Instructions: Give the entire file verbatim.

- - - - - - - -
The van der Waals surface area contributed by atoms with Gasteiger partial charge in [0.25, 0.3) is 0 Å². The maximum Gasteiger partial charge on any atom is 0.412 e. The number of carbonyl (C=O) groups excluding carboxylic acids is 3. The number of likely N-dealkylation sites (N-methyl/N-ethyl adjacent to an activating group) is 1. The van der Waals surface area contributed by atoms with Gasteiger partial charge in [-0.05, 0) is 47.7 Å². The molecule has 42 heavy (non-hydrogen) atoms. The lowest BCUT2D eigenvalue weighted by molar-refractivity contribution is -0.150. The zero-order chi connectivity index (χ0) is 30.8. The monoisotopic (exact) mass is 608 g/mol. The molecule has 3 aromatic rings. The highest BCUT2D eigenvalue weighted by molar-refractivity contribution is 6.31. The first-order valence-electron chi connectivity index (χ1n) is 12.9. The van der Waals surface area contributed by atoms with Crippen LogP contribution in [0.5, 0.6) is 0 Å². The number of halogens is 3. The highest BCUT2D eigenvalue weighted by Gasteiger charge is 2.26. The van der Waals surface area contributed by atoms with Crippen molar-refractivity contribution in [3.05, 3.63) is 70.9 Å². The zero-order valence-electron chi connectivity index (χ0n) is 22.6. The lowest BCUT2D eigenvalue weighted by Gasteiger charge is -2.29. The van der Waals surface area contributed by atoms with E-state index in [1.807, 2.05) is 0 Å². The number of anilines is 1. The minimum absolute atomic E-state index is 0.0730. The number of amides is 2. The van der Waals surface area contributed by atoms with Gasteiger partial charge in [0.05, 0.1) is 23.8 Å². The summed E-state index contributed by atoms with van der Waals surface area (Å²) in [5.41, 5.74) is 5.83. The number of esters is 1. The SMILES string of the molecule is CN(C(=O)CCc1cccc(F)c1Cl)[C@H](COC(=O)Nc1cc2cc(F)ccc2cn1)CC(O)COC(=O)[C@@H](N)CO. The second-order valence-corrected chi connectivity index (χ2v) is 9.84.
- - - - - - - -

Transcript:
The van der Waals surface area contributed by atoms with Gasteiger partial charge in [0.25, 0.3) is 0 Å². The maximum Gasteiger partial charge on any atom is 0.412 e. The number of carbonyl (C=O) groups excluding carboxylic acids is 3. The number of likely N-dealkylation sites (N-methyl/N-ethyl adjacent to an activating group) is 1. The van der Waals surface area contributed by atoms with Gasteiger partial charge in [-0.05, 0) is 47.7 Å². The molecule has 42 heavy (non-hydrogen) atoms. The lowest BCUT2D eigenvalue weighted by molar-refractivity contribution is -0.150. The zero-order chi connectivity index (χ0) is 30.8. The monoisotopic (exact) mass is 608 g/mol. The molecule has 3 aromatic rings. The highest BCUT2D eigenvalue weighted by molar-refractivity contribution is 6.31. The first-order valence-electron chi connectivity index (χ1n) is 12.9. The van der Waals surface area contributed by atoms with Crippen LogP contribution in [0.5, 0.6) is 0 Å². The number of halogens is 3. The highest BCUT2D eigenvalue weighted by Gasteiger charge is 2.26. The van der Waals surface area contributed by atoms with Crippen molar-refractivity contribution in [3.05, 3.63) is 70.9 Å². The zero-order valence-electron chi connectivity index (χ0n) is 22.6. The lowest BCUT2D eigenvalue weighted by Gasteiger charge is -2.29. The van der Waals surface area contributed by atoms with E-state index in [1.807, 2.05) is 0 Å². The number of anilines is 1. The minimum absolute atomic E-state index is 0.0730. The number of amides is 2. The van der Waals surface area contributed by atoms with Gasteiger partial charge in [0.05, 0.1) is 23.8 Å². The summed E-state index contributed by atoms with van der Waals surface area (Å²) in [5.41, 5.74) is 5.83. The number of esters is 1. The SMILES string of the molecule is CN(C(=O)CCc1cccc(F)c1Cl)[C@H](COC(=O)Nc1cc2cc(F)ccc2cn1)CC(O)COC(=O)[C@@H](N)CO. The second-order valence-corrected chi connectivity index (χ2v) is 9.84.